Anti-Corruption Is Sometimes Anti-Democratic

Posted by Mike Phillips
17/05/2018
Posted in Guatemala, Honduras

Central America does not enjoy the world’s strongest reputation for rule of law, so perhaps it should come as no surprise that some recent efforts to crack down on graft end up being exploited for political purposes – as those in power accuse their opponents of made up crimes, and then have their prosecutors carry out a fake case to remove them from the equation. More on this in Vox:

Corruption investigations in Latin America threaten democracy in two ways. First, malfeasant legislators and executives — rightly recognizing this historical opening as an existential threat to their job security and freedom from imprisonment — are fighting back. From Guatemala to Argentina to Honduras to Brazil, politicians are using their positions of power and control over legislative levers to weaken the rule of law, rewriting policy and manipulating investigations to shield themselves yet take down opponents. These public officials are exploiting the tools of the law and an open civil society to subvert anti-corruption investigations and the rule of law.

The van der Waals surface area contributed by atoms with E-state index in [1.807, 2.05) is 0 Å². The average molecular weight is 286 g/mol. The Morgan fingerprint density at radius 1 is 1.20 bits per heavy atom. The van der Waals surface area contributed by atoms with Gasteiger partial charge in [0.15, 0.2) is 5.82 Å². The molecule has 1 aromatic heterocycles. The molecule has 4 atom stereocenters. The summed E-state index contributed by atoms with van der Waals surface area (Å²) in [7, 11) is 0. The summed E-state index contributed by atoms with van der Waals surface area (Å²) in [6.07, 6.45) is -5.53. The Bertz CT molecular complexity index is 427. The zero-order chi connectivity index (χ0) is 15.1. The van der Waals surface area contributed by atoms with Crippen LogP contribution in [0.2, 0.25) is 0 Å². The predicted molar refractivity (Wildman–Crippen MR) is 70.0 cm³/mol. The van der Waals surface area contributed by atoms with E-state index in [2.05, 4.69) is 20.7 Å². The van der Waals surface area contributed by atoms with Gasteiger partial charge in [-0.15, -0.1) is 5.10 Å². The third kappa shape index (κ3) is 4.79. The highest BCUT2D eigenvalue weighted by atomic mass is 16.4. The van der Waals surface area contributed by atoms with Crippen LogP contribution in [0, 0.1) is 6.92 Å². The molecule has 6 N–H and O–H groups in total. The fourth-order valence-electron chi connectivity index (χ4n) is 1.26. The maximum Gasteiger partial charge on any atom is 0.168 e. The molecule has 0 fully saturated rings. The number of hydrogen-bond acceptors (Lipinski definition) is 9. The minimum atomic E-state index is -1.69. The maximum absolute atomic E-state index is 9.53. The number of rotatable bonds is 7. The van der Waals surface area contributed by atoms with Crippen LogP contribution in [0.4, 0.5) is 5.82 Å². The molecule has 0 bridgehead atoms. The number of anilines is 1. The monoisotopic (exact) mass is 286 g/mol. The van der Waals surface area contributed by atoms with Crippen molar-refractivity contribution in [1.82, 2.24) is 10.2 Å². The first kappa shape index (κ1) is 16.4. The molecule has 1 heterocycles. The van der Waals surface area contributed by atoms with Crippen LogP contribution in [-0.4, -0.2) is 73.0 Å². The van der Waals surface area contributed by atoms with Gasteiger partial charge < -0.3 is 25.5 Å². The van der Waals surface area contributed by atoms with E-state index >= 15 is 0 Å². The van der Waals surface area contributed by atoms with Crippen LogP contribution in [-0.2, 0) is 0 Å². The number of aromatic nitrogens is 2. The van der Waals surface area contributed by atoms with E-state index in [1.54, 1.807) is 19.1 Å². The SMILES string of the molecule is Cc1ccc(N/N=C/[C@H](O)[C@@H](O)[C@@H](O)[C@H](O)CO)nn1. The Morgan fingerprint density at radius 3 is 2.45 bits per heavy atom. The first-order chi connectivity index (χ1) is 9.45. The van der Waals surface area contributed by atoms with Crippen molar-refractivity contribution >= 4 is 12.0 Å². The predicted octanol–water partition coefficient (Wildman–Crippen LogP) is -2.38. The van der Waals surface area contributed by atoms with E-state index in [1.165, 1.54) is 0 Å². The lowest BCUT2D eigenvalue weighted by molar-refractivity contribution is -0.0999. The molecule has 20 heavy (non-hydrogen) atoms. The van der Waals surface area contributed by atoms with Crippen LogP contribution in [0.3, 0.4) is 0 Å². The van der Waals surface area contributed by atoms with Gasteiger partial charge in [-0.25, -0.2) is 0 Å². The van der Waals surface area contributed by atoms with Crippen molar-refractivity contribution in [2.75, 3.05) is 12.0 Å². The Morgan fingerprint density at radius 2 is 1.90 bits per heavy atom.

Most obviously, this involves attempts to shut down entire investigations and dismantle agencies that prosecute corruption. In Guatemala, President Jimmy Morales has for the past year been seeking to shut down the anti-corruption agency CICIG — an effort that in the past month gained traction with baseless allegations that the CICIG has been manipulated by Russia (see also recent events in Honduras).

Read the full article here.

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